Short-lived early Cenomanian volcanic atolls of Mt. Carmel, northern Israel

Or M. Bialik, Elias Samankassou, Aaron Meilijson, Nicolas D. Waldmann, Josh Steinberg, Kul Karcz, Yizhaq Makovsky

Research output: Contribution to journalArticlepeer-review

Abstract

Volcanic atolls host exceptionally important marine ecosystems in the modern oceans. Yet, due to limited exposures, fossil atolls are poorly constrained. Multiple drowned Cretaceous volcanic atolls have been reported in the Pacific, but less information exists regarding those in the Tethys. Here we report on two early Cenomanian age volcanic atolls outcropping in Mt. Carmel (northern Israel), along the eastern Levant margin. These atolls are a few kilometers in diameter and differ significantly in facies from their surroundings, which are dominated by chalky calcareous mudstone and wackestone. The atolls are composed of grainstone, floatstone, rudstone and bafflestone facies, which are dominated by molluscans, notably gastropods, rudists, oysters and other bivalves. Corals and green algae are absent throughout these atolls. The studied sections of these atolls display a full succession, beginning with aggradation and ending with drowning. Age constraints for the volcanic phases suggest that deposition occurred within a relatively short time interval (<1 Myr) and the sequence represents a keep-up to give-up transition, within rising global and local sea-level trends. The inability of these atolls to keep up with rising sea level is attributed here to a suppressed carbonate factory, either due to drowning, turbidity and/or nutrient excess. Our study sheds new light on the dynamics of carbonate buildups during the Late Cretaceous and their ability to persist.

Original languageEnglish
Article number105805
JournalSedimentary Geology
Volume411
DOIs
StatePublished - Jan 2021

Bibliographical note

Funding Information:
This study was funded by Delek Drilling LP and by Ratio Oil Exploration under a research funding agreement with the University of Haifa. The authors would like to thank the National Nature and Parks Authority for permission to access and sample the study sites. Prof. Chaim Benajmini from Ben-Gurion University of the Negev (BGU) is thanked for useful discussions. Information on the benthic Foraminifera Orbitolina was provided by Helena Krasnova as part of her master thesis under the supervision of Prof. Benjamini at BGU. A special thanks to Ian Jarvis for sharing his raw data used to produce the carbon isotope curve. Two anonymous reviewers are acknowledged for their advice and remarks which contributed to improve the initial draft. The first author would like to personally thank Naama Sarid, Omry Nachum, Hadar Elyashiv and the Carmel-Galilee search and rescue unit for life-saving evacuation following a rock fall event in one of the research sites.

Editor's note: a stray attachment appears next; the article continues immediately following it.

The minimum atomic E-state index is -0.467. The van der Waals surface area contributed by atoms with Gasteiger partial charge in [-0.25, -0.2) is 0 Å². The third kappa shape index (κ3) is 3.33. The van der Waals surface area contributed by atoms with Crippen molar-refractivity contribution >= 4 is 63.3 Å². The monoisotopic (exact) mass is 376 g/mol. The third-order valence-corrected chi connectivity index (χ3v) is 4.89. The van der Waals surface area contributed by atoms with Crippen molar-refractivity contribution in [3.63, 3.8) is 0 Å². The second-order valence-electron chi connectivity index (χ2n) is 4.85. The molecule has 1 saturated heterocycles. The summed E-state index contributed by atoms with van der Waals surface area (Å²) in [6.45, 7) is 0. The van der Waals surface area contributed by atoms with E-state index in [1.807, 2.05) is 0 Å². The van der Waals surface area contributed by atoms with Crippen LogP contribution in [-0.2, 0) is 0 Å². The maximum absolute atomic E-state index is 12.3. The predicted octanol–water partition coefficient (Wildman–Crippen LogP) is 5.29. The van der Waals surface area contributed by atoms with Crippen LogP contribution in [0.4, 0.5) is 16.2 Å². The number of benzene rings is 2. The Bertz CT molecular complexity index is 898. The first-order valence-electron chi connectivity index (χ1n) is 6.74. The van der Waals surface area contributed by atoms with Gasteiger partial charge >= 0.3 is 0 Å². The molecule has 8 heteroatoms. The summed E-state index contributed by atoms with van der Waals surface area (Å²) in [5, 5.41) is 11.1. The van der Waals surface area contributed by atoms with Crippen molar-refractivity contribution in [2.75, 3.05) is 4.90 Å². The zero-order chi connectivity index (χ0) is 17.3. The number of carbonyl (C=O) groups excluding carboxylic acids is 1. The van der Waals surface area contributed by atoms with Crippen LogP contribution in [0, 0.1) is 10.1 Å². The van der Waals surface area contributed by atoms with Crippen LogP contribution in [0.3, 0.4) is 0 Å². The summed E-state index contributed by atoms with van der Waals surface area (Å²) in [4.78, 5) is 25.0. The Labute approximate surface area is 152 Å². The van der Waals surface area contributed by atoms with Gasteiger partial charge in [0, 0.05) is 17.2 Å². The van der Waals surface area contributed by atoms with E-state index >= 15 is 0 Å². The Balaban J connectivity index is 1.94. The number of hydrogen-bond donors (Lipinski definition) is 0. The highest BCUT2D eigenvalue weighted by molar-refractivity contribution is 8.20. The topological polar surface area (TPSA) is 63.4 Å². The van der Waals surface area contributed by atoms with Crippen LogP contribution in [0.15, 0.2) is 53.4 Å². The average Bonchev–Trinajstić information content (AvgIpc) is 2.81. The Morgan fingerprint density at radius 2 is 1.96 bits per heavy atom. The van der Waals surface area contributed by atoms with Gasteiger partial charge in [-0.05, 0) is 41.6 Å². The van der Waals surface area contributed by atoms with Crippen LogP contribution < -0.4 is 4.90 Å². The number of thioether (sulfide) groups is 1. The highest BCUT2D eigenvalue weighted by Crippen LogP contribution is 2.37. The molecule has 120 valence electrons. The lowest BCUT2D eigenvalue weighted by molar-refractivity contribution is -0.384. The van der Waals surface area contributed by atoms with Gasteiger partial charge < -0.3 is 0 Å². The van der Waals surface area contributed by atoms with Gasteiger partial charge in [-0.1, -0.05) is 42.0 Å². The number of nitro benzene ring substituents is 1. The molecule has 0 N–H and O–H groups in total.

Funding Information:
This study was funded by Delek Drilling LP and by Ratio Oil Exploration under a research funding agreement with the University of Haifa . The authors would like to thank the National Nature and Parks Authority for permission to access and sample the study sites. Prof. Chaim Benajmini from Ben-Gurion University of the Negev (BGU) is thanked for useful discussions. Information on the benthic Foraminifera Orbitolina was provided by Helena Krasnova as part of her master thesis under the supervision of Prof. Benjamini at BGU. A special thanks to Ian Jarvis for sharing his raw data used to produce the carbon isotope curve. Two anonymous reviewers are acknowledged for their advice and remarks which contributed to improve the initial draft.

Publisher Copyright:
© 2020 Elsevier B.V.

Keywords

  • Atoll succession
  • Cretaceous
  • Drowning
  • Levant
  • Rudists

ASJC Scopus subject areas

  • Geology
  • Stratigraphy

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